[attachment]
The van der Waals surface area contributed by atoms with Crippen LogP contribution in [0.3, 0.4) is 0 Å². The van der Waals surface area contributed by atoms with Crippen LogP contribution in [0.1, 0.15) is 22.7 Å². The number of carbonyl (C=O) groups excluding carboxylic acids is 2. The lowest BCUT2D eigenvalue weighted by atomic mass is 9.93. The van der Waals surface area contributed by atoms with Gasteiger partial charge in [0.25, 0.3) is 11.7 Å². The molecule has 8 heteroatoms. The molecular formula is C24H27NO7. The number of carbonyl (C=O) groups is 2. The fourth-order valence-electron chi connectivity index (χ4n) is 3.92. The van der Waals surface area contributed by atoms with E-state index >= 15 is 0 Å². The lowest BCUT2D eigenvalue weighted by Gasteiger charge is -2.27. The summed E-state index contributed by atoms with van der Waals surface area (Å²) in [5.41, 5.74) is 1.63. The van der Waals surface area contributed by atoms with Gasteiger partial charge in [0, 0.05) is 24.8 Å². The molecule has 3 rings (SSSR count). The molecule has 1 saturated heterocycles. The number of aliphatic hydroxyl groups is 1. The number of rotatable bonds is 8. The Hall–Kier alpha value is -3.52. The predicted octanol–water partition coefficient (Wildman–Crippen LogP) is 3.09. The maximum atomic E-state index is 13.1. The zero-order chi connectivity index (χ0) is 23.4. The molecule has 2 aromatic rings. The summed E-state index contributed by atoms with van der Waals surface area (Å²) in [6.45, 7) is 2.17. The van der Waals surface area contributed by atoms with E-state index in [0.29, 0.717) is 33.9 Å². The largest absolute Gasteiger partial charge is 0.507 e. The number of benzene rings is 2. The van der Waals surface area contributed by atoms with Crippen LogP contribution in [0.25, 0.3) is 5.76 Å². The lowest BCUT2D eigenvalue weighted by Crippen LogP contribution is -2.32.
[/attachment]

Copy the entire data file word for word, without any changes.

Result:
The van der Waals surface area contributed by atoms with Crippen LogP contribution in [0.3, 0.4) is 0 Å². The van der Waals surface area contributed by atoms with Crippen LogP contribution in [0.1, 0.15) is 22.7 Å². The number of carbonyl (C=O) groups excluding carboxylic acids is 2. The lowest BCUT2D eigenvalue weighted by atomic mass is 9.93. The van der Waals surface area contributed by atoms with Gasteiger partial charge in [0.25, 0.3) is 11.7 Å². The molecule has 8 heteroatoms. The molecular formula is C24H27NO7. The number of carbonyl (C=O) groups is 2. The fourth-order valence-electron chi connectivity index (χ4n) is 3.92. The van der Waals surface area contributed by atoms with E-state index >= 15 is 0 Å². The lowest BCUT2D eigenvalue weighted by Gasteiger charge is -2.27. The summed E-state index contributed by atoms with van der Waals surface area (Å²) in [5.41, 5.74) is 1.63. The van der Waals surface area contributed by atoms with Gasteiger partial charge in [0, 0.05) is 24.8 Å². The molecule has 3 rings (SSSR count). The molecule has 1 saturated heterocycles. The number of aliphatic hydroxyl groups is 1. The number of rotatable bonds is 8. The Hall–Kier alpha value is -3.52. The predicted octanol–water partition coefficient (Wildman–Crippen LogP) is 3.09. The maximum atomic E-state index is 13.1. The zero-order chi connectivity index (χ0) is 23.4. The molecule has 2 aromatic rings. The summed E-state index contributed by atoms with van der Waals surface area (Å²) in [6.45, 7) is 2.17. The van der Waals surface area contributed by atoms with E-state index in [0.29, 0.717) is 33.9 Å². The largest absolute Gasteiger partial charge is 0.507 e. The number of benzene rings is 2. The van der Waals surface area contributed by atoms with Crippen LogP contribution in [0.25, 0.3) is 5.76 Å². The lowest BCUT2D eigenvalue weighted by Crippen LogP contribution is -2.32.